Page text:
up high foundation numbers for several generations. Part foundation cats and even some full foundation cats can already have a pedigree with
several generations. An out-crossed cat can be anything from foundation to part foundation to a cat with a regular pedigree. It all depends on
what we are out-crossing to. So, the word out-cross can be misleading as well. A cat can be a half-sibling to one cat and a total out-cross to
another. Some people consider a cat with a full pedigree, but a low Clone or Heidi Ho content a sufficient out-cross to other pedigreed cats.
For an explanation of the words Clones, Top Five, Top Three, Top Two and Heidi Ho please visit the Maine Coon Heritage Site on the internet). Others feel that every cat with a pedigree from show lines needs a part
foundation cat to get sufficient results regarding health.

: I want to start out-crossing. How much foundation content do I need?

Fist of all you should be commended for taking a step into the right direction. In the beginning, it might be a good idea to run all your pedigrees
through the Swedish Pedigree Database on the internet: , find out about their Top Two, Three, Five and Clone content,  
and make decisions accordingly. What is your goal? Do you want to provide others with out-cross or do you simply freshen up your own lines?
When looking at your pedigree, it is important to also consider foundation cats besides the five most common ones, in order to find a suitable
out-cross. They might vary to some extent in certain pedigrees. If you have mostly cats with full pedigrees and all from common show lines,
where Clones are often skyrocket, it might be best to look for part foundations with a relatively high foundation content, since a pedigree with
low Clones or Heidi Ho will probably not do the job for you. Then think about what generation you want to start with. Remember that cats in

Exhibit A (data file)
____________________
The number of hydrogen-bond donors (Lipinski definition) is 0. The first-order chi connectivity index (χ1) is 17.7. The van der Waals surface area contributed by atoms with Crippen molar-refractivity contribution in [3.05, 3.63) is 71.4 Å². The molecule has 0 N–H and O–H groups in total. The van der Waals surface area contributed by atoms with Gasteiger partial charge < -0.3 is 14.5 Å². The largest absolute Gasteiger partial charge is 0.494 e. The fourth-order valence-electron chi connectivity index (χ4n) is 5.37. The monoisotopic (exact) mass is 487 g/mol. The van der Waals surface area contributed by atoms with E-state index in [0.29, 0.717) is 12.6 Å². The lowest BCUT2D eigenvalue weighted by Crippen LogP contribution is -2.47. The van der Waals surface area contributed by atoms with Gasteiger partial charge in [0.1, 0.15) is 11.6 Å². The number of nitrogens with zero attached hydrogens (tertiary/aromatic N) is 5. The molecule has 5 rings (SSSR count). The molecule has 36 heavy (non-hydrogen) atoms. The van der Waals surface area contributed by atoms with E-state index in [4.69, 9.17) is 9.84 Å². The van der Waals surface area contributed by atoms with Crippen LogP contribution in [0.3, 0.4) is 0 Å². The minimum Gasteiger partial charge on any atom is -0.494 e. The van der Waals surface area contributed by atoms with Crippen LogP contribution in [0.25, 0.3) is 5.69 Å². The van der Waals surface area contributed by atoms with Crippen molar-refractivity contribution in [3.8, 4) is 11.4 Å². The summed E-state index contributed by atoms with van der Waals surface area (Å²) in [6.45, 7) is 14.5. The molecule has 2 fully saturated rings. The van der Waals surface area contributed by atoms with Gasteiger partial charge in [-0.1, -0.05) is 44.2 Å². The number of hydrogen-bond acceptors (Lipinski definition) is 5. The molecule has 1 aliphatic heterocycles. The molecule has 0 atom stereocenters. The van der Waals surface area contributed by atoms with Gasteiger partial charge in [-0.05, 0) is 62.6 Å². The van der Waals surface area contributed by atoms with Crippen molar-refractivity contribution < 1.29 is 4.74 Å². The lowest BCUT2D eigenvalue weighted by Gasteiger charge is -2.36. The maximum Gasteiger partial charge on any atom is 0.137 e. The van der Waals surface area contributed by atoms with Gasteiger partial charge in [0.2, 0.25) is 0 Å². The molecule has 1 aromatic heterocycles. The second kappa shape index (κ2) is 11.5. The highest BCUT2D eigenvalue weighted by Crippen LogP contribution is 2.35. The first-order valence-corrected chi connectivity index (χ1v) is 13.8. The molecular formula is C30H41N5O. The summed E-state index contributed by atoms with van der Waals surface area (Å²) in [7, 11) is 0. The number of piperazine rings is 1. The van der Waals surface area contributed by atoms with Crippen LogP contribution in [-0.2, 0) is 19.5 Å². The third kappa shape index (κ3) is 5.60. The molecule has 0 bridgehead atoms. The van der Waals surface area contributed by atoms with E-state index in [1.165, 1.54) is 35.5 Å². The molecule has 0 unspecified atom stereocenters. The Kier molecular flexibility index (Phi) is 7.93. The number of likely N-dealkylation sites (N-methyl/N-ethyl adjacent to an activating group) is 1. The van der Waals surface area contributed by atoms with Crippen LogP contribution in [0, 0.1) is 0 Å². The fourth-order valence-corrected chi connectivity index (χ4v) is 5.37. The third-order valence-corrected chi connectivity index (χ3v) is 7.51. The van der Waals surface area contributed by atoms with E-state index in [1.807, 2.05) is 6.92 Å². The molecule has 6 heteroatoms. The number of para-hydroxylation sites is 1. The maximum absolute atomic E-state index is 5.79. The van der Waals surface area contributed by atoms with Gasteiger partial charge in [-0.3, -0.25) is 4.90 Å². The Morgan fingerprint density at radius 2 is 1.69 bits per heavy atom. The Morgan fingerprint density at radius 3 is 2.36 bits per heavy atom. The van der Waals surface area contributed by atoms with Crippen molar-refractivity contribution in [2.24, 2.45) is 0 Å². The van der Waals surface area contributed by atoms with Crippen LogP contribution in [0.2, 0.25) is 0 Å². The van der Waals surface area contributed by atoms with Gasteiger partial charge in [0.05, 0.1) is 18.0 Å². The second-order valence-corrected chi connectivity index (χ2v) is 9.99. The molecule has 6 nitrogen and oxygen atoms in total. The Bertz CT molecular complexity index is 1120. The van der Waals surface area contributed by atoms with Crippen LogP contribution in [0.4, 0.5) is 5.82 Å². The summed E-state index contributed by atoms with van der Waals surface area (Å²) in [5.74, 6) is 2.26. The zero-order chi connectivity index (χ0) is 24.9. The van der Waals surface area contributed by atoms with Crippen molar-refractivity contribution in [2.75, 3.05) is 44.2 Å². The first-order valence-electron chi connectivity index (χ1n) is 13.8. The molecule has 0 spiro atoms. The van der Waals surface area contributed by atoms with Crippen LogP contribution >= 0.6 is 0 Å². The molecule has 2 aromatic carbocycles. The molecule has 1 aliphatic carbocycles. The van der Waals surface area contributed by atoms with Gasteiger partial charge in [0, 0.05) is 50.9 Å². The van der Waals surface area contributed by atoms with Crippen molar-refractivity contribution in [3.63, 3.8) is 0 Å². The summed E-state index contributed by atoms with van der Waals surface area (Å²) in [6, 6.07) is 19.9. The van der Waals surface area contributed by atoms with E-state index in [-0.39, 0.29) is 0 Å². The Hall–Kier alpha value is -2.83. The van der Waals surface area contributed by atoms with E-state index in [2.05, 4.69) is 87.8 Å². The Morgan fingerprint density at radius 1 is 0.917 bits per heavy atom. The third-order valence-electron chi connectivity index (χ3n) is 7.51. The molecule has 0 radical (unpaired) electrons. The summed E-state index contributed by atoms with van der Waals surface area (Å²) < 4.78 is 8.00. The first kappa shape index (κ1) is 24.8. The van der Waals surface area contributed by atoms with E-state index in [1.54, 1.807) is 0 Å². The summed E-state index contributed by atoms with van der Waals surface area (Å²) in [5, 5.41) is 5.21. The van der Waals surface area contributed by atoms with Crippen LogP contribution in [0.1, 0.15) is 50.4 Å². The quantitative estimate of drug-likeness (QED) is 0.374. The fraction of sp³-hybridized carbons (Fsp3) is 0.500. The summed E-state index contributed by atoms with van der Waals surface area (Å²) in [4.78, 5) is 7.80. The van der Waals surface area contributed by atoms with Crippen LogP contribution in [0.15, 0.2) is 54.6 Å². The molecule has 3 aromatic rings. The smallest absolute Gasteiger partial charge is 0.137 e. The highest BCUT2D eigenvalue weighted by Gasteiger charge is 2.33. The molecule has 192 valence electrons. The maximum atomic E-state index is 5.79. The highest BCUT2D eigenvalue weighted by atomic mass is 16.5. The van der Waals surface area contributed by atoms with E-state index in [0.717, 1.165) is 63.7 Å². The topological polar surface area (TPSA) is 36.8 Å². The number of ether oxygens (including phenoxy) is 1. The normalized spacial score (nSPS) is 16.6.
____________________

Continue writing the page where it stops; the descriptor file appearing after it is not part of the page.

lower generations cannot be shown in Championship class.  If that bothers you, you might be better off with an F4, F5 or F6. Also, check with
your association in your particular country on what the requirements are. If you are a new breeder, stay away from early generation cats and
cats with a very high foundation content. When deciding on the foundation content in the cat you are purchasing, ask yourself the question:
How much fresh blood will be necessary for my breeding program to boost immunity in my kittens and/or hopefully get rid of problems that have
manifested themselves for many years? Sadly, nobody can answer that for you. All we can do here is guess. Some breeders might not have
experienced major health problems in their breeding program. They are simply looking for out-cross to increase hybrid vigor in their kittens and
to be proactive.

Q: I have been breeding for a while and want to bring in some fresh blood. What do I do?

If you already are an established cattery and want to bring in some fresh blood, start with very carefully selecting the pedigreed breeding cats
that you want to use with your new foundation cats. This is probably one of the most important steps for successful out-cross breeding. Before
going on a search for out-cross, evaluate your own breeding stock in an objective manner. Kind of from the outside looking in. Try to chose the
best and healthiest only - do this in a very critical manner. Don't try to fix up cats that already have many health problems. Females should be